Hitting the carbon limit soon?

8 May

There is not a long time left to come up with a technological breakthrough to get rid of CO2 emissions. The other option is crocodiles in Scandinavia if we remain on current emission trends.

Recently, there has been a lot of media attention on atmospheric CO2 concentrations reaching 400 ppm (parts per million). Apart from the fact that this is a nice round number, it does not have much significance. But it points to the fact that CO2 concentration in the atmosphere is increasing fast, and we are not that far from the 450 ppm level which is associated with an eventual 2 C° temperature increase.

There is also an interesting report from Carbontracker calculating the remaining carbon budget before we are likely to hit the 2 C° limit. It argues that the reserves of the first 200 listed coal and oil & gas companies together are beyond this limit, and if the carbon limit is not to be exceeded, part of these reserves should stay in the ground.

Expo500[1].jpgTicking away. Source: Ecomotion

As we argued in our very first post, the 2 C° limit is not some kind of magic number – there is no guarantee that things would be OK with only 1.9 C°, and it is no sure and immediate disaster if the temperature increase is 2.1 C°. Also, there is a lot of uncertainty about the exact extent that carbon emissions increase the temperature (the fact that they increase it is fairly certain though).  But let’s take the carbon budget concept for demonstration purposes, and accept Carbontracker’s number.

First, let’s find out the constant rate that we have to reduce CO2 emissions from now on to remain within the carbon budget. That rate is about 6% each year. Currently the world emits roughly 30 gigatons of CO2 a year, and according to Carbontracker, at the end of 2012 the remaining “budget” was about 500 gigatons. The 6% decline rate each year is very, very steep if we only rely on current technologies. This is why remaining within this budget seems impossible without a technological breakthrough. Given a growing world population and rising global GDP, with existing technologies even stabilizing CO2 emissions at current levels would be a real feat. And that would of course imply an increasing CO2 level in the atmosphere; we would only avoid the acceleration of this increase by stabilizing emissions at current levels.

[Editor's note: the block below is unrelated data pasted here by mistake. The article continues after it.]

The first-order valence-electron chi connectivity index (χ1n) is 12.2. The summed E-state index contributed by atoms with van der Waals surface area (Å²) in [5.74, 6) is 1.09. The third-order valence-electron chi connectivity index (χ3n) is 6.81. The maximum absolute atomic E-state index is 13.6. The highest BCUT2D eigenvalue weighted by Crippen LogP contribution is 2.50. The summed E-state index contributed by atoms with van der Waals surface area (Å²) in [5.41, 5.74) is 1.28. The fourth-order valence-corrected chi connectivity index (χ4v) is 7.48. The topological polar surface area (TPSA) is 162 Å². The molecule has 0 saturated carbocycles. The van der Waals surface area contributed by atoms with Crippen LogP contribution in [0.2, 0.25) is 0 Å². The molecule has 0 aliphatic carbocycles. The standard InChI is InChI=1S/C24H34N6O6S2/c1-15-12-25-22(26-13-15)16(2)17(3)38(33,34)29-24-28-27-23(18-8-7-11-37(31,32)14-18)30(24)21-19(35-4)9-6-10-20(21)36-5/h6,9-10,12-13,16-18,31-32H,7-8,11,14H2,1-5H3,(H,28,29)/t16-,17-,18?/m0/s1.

OK, so we need to wait for a technological breakthrough. How much time do we have to come up with and deploy the carbon-free technology? In which year would we hit the carbon budget limit? On the following chart I show the approximate years, under two scenarios: (i) assuming that we stabilize the current fossil fuel use, and (ii) a 2% per annum decline (even the stabilization scenario is highly optimistic though). This disregards other greenhouse factors like methane and soot, which could change the numbers somewhat (probably overall making it worse), so only take it as a rough estimate. I also assume three other theoretical cases, when the world immediately switches purely to oil, gas or coal use, to show the relative merits of the different fuels (these numbers are more uncertain because they rely on assumptions of efficiency – I tried to be conservative and not err in the favor of gas, our favorite). This is a theoretical exercise: of course switching could not happen overnight, because you would need to throw away the current infrastructure (think of cars), and put a new one in its place.

On natural gas we would last longer – The (approximate) year of exceeding the carbon budget associated with a 2 C° temperature increase:

scenarios_EN.jpgSources: own calculations, BP, Carbontracker

With our current energy mix, we would hit the carbon budget in about 2027, and with energy efficiency measures/renewables/nuclear resulting in a 2% fossil fuel consumption reduction per annum, this could be extended by only 3 years. Switching completely to natural gas (which would be impossible to do in a short time) would add about 10 years.

So we do not have much time – it is very likely that the carbon budget will be exceeded, and if the current assumptions are correct, the temperature increase would also exceed 2 C°. The IEA is currently expecting 3.6 C° in its main scenario and says that current trends point to 6 C°.

6 C° would be bad news. We do not know exactly what would happen, but crocodiles were swimming in the Arctic the last time global temperatures were about 6 C° higher than in the recent past …

439px-Eocene[1].jpgThe new face of Scandinavian forests? Source: Wikipedia

If you liked the post, follow Barrelperday on Facebook!

Or subscribe to our Twitter feed or Newsletter

Tags: ,

No comments yet

Leave a Reply